A post combustion capture (PCC) pilot plant at CSIRO Energy Technology’s Newcastle site.

A post combustion capture (PCC) pilot plant at CSIRO Energy Technology’s Newcastle site.

Australia and China partner for a low-emission energy future

Reference: 07/174

Australia and China today signed a partnership agreement that will pave the way for the installation of low-emission coal energy technology in Beijing next year.

  • 6 September 2007

Signed by CSIRO Chief Executive, Dr Geoff Garrett, and Mr Li Xiaopeng, the President of China’s state-owned energy enterprise, the China Huaneng Group, the agreement will see a post combustion capture pilot plant installed at the Huaneng Beijing Co-generation Power Plant.

Post combustion capture (PCC) is a process that captures carbon dioxide (CO2) from power station flue gases and is a key technology that can potentially reduce carbon dioxide emissions from existing and future coal-fired power stations by more than 85 per cent.

The installation of the PCC pilot plant in Beijing forms part of the Asia Pacific Partnership on Clean Development and Climate initiative (AP6) which first announced funding for PCC research in November 2006.

Low-emission energy generation is a key research area for CSIRO as Dr Garrett explains.

“CSIRO has developed a significant energy research program with the objectives of significantly reducing greenhouse gas emissions from the energy sector whilst increasing efficiency and developing new technologies for our future energy mix,” he said.

“China is a nation undergoing an immense period of growth and energy security and supply is vital to support this process.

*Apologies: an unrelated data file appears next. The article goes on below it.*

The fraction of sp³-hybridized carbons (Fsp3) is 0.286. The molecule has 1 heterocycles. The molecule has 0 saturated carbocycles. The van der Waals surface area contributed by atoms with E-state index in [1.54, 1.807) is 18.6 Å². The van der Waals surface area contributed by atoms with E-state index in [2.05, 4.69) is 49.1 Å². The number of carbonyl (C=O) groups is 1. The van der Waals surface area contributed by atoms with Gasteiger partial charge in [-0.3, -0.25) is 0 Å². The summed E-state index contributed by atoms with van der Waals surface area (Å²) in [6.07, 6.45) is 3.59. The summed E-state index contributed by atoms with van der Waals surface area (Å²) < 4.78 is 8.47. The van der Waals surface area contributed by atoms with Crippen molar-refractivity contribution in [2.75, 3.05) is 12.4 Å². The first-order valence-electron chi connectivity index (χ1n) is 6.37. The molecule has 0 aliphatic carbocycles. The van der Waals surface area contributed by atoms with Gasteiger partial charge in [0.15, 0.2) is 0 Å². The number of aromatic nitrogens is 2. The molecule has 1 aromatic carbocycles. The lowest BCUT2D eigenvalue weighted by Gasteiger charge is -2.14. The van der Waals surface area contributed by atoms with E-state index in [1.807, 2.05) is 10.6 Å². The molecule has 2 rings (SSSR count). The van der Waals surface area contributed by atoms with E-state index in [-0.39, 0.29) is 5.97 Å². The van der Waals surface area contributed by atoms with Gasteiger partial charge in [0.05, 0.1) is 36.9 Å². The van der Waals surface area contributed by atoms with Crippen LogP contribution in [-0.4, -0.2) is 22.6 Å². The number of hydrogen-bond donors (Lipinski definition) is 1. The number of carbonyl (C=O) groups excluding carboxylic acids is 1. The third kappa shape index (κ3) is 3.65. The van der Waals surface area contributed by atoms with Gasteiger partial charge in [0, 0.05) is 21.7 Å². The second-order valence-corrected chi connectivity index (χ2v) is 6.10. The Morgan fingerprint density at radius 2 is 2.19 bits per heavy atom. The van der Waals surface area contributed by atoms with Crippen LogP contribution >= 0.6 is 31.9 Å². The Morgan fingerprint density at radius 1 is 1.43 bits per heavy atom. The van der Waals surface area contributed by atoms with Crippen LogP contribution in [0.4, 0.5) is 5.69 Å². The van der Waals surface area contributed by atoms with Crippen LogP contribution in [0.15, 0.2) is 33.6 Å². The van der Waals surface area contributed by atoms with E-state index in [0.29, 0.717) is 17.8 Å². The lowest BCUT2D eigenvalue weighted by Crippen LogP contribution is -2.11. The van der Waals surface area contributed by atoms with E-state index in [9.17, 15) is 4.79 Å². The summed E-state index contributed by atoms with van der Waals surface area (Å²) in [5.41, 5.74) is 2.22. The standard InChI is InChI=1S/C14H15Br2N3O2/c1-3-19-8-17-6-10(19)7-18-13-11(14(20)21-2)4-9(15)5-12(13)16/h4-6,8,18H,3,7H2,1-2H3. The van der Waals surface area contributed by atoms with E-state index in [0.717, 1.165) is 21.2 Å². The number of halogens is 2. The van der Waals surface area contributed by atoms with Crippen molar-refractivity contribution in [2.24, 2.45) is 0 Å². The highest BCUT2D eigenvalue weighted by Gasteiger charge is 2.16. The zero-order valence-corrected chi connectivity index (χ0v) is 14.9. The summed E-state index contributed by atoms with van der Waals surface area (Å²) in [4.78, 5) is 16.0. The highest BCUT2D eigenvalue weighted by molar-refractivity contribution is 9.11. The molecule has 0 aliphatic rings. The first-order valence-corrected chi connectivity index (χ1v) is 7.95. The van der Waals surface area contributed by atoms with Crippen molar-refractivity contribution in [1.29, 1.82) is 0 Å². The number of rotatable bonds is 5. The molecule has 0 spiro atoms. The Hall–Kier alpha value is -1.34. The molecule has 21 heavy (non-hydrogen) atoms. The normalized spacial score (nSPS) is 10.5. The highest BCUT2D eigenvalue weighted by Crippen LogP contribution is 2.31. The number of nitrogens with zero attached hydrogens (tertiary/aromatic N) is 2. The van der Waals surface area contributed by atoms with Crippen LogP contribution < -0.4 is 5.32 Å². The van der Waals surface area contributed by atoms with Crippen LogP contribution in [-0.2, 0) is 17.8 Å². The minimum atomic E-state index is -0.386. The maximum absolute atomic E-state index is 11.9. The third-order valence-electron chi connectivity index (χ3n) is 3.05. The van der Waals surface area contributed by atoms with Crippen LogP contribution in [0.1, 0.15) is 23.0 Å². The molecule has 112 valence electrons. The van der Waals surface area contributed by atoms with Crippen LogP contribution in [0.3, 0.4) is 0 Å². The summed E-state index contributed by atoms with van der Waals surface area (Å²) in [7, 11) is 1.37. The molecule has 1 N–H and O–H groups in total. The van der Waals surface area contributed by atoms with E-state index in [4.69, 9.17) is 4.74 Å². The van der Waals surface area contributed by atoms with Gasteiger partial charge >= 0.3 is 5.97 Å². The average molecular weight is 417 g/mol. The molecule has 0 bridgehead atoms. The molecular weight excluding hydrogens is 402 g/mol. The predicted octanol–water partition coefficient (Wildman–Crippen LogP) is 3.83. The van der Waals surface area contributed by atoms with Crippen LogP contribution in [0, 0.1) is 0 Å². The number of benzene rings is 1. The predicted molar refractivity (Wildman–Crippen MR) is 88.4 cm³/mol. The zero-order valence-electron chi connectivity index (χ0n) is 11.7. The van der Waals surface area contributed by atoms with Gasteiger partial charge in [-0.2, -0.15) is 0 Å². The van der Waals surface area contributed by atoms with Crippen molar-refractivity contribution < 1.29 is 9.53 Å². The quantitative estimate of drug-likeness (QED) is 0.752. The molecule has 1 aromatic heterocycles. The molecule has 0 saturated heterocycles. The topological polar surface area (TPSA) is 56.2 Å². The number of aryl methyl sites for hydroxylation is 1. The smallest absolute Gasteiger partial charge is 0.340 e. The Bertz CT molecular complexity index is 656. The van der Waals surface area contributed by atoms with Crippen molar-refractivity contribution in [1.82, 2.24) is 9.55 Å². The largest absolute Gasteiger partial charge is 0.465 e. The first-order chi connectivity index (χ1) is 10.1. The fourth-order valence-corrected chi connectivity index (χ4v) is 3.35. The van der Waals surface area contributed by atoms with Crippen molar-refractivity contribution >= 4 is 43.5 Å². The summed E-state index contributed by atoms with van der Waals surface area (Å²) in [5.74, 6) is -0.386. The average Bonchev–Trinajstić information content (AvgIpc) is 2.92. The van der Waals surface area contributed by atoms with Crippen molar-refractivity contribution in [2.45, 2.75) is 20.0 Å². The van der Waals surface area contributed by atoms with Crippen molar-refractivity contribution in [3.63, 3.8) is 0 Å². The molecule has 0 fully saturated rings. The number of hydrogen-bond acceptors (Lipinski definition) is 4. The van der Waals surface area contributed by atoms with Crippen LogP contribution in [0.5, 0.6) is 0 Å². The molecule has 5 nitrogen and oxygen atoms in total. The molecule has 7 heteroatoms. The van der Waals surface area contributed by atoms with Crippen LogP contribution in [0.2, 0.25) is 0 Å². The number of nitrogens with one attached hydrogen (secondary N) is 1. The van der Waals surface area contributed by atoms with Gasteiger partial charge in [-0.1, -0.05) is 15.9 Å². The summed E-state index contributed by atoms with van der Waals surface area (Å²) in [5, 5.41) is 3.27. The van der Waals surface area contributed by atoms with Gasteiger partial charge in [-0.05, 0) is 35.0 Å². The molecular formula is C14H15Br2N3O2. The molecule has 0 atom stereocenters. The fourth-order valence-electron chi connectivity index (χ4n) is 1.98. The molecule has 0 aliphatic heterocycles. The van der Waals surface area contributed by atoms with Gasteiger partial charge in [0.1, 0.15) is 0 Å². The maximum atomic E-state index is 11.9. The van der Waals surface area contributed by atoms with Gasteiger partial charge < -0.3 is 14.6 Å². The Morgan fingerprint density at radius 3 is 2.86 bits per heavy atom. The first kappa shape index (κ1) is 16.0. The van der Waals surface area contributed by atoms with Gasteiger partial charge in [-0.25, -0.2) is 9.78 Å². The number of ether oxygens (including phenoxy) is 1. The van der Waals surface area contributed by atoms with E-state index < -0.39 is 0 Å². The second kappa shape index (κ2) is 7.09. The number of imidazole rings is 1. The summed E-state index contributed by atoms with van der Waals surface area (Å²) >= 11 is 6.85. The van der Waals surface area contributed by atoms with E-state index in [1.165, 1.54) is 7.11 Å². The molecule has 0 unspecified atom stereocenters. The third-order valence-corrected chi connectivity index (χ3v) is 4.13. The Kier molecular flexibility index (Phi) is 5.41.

“CSIRO has developed a significant energy research program with the objectives of significantly reducing greenhouse gas emissions from the energy sector whilst increasing efficiency and developing new technologies for our future energy mix.”
Dr Garret said.”

“With issues such as climate change at the front of our minds, this research – and the development of a diverse range of low-emission energy technologies – is now more important than ever. This is a priority for both CSIRO and the China Huaneng Group.

“CSIRO has been working on collaborative projects with China for over 30 years, in areas as diverse as minerals and mining technology, plantation forestry, environmental sustainability, and crop science. We are delighted to continue this process as we partner with the Huaneng Group to address the global issue of greenhouse gas emissions from the energy sector,” Dr Garrett said.

The AP6 program for PCC also includes a pilot plant installation at Delta Electricity’s Munmorah power station on the NSW Central Coast, with additional Australian sites currently under negotiation for PCC installation and demonstration.

PCC research in Australia is also taking place outside the scope of the AP6 program with the announcement of the Latrobe Valley post combustion capture project – a A$5.6 million endeavour that focuses on the reduction of emissions from brown coal power stations.

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